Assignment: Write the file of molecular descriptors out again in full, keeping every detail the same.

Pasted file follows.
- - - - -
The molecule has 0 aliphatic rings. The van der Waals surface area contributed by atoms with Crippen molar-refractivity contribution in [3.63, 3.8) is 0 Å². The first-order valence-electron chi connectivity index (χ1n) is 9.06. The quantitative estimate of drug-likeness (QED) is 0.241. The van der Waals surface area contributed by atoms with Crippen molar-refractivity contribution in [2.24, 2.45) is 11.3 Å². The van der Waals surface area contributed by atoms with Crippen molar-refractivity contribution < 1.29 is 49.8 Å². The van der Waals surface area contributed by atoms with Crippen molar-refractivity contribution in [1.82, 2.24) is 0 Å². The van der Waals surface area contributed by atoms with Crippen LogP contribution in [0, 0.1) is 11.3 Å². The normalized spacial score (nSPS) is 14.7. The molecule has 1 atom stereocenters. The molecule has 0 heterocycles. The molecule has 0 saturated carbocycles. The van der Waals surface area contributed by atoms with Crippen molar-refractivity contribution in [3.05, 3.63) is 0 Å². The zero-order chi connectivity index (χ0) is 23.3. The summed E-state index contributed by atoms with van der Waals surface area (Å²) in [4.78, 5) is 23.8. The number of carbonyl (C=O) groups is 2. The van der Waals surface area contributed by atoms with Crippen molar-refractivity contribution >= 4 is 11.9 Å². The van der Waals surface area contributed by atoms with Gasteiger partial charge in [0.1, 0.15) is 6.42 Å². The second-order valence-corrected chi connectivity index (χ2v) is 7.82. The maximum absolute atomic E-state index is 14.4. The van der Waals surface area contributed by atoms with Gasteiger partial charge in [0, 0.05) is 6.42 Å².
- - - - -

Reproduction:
The molecule has 0 aliphatic rings. The van der Waals surface area contributed by atoms with Crippen molar-refractivity contribution in [3.63, 3.8) is 0 Å². The first-order valence-electron chi connectivity index (χ1n) is 9.06. The quantitative estimate of drug-likeness (QED) is 0.241. The van der Waals surface area contributed by atoms with Crippen molar-refractivity contribution in [2.24, 2.45) is 11.3 Å². The van der Waals surface area contributed by atoms with Crippen molar-refractivity contribution < 1.29 is 49.8 Å². The van der Waals surface area contributed by atoms with Crippen molar-refractivity contribution in [1.82, 2.24) is 0 Å². The van der Waals surface area contributed by atoms with Crippen LogP contribution in [0, 0.1) is 11.3 Å². The normalized spacial score (nSPS) is 14.7. The molecule has 1 atom stereocenters. The molecule has 0 heterocycles. The molecule has 0 saturated carbocycles. The van der Waals surface area contributed by atoms with Crippen molar-refractivity contribution in [3.05, 3.63) is 0 Å². The zero-order chi connectivity index (χ0) is 23.3. The summed E-state index contributed by atoms with van der Waals surface area (Å²) in [4.78, 5) is 23.8. The number of carbonyl (C=O) groups is 2. The van der Waals surface area contributed by atoms with Crippen molar-refractivity contribution >= 4 is 11.9 Å². The van der Waals surface area contributed by atoms with Gasteiger partial charge in [0.1, 0.15) is 6.42 Å². The second-order valence-corrected chi connectivity index (χ2v) is 7.82. The maximum absolute atomic E-state index is 14.4. The van der Waals surface area contributed by atoms with Gasteiger partial charge in [0, 0.05) is 6.42 Å².